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Future bus policies studied in multi-nation talks

2nd April 1971, Page 24
2nd April 1971
Page 24
Page 24, 2nd April 1971 — Future bus policies studied in multi-nation talks
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Which of the following most accurately describes the problem?

by Ashley Taylor • Possible fresh approaches to public transport were considered at the Newcastle upon Tyne University's "Symposium for public transport policy-makers," held last week. Mr J. Mercer (chief engineer, Runcorn Development Corporation) dealt with Runcorn's plan for a rapid transit bus service, Mr P. R. Oxley (transportation planning manager, Ford of Europe) with the Dial-a-Bus system, and Mr M. G. Langdon (Urban Transport Group, Ministry of Technology) with the Cabtrack plan.

The case for providing subsidies was the subject of Mr W. L. Taylor (chairman, Livingston New Town Development Corporation) while Mr Max Mross (chairman, Hamburg Transport Authority) dealt with operation without subsidies. The attendance of 120 at the symposium included 27 overseas delegates, from Italy, France, Norway, Sweden, Germany, Spain and Holland.

The system soon to come into operation in Runcorn was unique, said Mr Mercer, and could prove whether or not there was a real future for public transport. They had aimed to allow for freedom of growth for car ownership, while establishing an attractive public transport service that would not be subject to the spiral of fewer passengers and higher fares.

Because passengers tended to judge public transport by the standards of the car its quality had to be improved, said Mr Oxley; Dial-a-Ride was of special value in offering door-to-door service on demand. At an experimental service in Mansfield (Ohio) requests for doorstep pick-up were made by telephone to the bus driver who was otherwise following a fixed route on a 30min headway. A flat fare of 35 cents applied, plus 15 cents for doorstep service. Two versions of the Ford Courier were employed, one with 10 forward-facing individual seats and the other with 14 perimeter bench seats. Both had 74in. internal headroom, floor carpet, air conditioning and radio 'programme.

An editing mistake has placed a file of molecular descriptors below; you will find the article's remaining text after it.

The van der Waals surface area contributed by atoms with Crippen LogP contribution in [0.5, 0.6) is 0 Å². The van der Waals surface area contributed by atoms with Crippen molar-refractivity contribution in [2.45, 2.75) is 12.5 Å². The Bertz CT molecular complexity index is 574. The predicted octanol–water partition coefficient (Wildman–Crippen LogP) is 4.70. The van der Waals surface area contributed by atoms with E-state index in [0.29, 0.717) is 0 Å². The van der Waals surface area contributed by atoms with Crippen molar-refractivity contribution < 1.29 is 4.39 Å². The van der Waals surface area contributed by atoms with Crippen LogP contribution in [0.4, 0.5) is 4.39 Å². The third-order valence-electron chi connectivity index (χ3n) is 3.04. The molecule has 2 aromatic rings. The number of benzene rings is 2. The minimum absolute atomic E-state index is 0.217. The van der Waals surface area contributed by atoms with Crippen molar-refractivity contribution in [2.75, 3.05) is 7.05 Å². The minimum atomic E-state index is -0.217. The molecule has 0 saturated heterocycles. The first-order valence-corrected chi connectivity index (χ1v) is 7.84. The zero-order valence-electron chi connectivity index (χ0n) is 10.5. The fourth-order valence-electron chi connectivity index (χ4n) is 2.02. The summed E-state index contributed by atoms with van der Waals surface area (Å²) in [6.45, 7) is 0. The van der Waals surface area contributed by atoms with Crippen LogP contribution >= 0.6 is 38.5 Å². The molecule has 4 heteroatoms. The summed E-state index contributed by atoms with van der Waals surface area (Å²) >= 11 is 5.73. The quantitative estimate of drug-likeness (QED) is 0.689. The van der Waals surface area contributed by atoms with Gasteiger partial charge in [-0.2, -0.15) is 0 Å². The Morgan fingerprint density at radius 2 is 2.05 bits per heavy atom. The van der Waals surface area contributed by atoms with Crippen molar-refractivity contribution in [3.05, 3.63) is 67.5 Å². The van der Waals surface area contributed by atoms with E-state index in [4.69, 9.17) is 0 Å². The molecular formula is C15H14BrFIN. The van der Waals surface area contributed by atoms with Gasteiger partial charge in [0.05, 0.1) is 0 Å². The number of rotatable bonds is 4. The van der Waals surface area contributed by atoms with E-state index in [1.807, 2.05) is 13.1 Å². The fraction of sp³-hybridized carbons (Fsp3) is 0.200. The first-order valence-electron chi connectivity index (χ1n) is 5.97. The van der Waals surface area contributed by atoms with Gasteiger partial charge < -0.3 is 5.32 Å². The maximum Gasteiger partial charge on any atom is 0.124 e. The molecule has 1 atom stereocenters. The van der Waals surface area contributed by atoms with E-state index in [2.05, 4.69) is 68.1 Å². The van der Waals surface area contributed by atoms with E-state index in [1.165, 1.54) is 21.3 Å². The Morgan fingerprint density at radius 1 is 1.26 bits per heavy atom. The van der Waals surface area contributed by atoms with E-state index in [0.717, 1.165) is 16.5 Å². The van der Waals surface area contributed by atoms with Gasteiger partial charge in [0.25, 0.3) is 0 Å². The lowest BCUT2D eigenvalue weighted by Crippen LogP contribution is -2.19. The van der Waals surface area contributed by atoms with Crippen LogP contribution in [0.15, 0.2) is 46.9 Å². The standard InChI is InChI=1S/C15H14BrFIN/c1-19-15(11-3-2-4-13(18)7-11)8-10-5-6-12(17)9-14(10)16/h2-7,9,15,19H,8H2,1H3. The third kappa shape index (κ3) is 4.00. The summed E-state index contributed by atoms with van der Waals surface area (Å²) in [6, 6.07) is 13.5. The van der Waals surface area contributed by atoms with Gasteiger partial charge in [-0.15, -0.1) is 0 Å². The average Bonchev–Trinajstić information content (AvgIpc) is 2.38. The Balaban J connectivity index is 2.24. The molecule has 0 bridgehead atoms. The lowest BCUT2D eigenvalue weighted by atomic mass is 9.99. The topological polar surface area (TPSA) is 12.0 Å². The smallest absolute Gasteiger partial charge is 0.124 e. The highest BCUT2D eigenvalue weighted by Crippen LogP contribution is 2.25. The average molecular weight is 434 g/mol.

Mr C. Marshall (0. K. Motor Services Ltd) said the operator should plan non-work journeys from his own knowledge and then sell the product to the public. He thought Dial-a-Bus offered too wide a choice.

Mr K. R. Sutton (West Midlands PTE) believed that they needed to service the low-level demand on the basis of shared taxis but this could not be done at standard fares. Prof R. White (Newcastle upon Tyne University) pointed out that one category for which the system was intended was the person without access to a private car; many of these did not have telephones so there might be virtue in a push-button call system.

Cabtrack concept

The Cabtrack concept was described by Mr Langdon as a network of interconnected trough-type tracks with frequent stops. Four-seater vehicles would provide direct point-to-point service on demand.

Either a ground level track or, outside city centres, a simple elevated structure was estimated to cost £70,000 per single-track kilometre.

Mr Langdon was certain somebody would build such a system within the next few years but whether it would become widespread depended upon the results obtained in practice.

Mr 0. Odslom (Stockholm) said that his city inclined to subways. In examining Cabtrack they had even considered the possibilities of making off-peak periods more economic by running refuse disposal transport Gothenburg, said Mr C. Elmburg, was proposing to build a 2+-mile Cabtrack test line at an estimated Elmillion.

The future belonged to the season ticket, stressed Mr Mross in a paper read on his behalf by Dr Lippacher (Hamburg). This ticket gave an unhindered right to use of public transport and bound the passenger closer to the undertaking.

With equipment a good principle, he said, was "Buy more, repair less". With an average annual mileage of 37,000/40,000 Hamburg buses were depreciated to nil after just under 3+ years. They continued in service for another two years but usually not in peak traffic. With this system applied to 700 buses the main repair shop was down to 50.

With each conversion of personnel costs into capital expenditure the financial position became more stable as such expense remained constant during the total useful life of the asset while wages continually increased. Traffic and fare integration of the different sections of the business made public transport more attractive. In Hamburg the number of passengers had increased in 1969 and 1970.

Mr E. R. Brown (bus marketing manager, British Leyland) wanted to know if it was becoming more difficult to dispose of the used vehicles. The author replied that if the desired price could not be immediately obtained the vehicles could be allocated for use in minor associated services.

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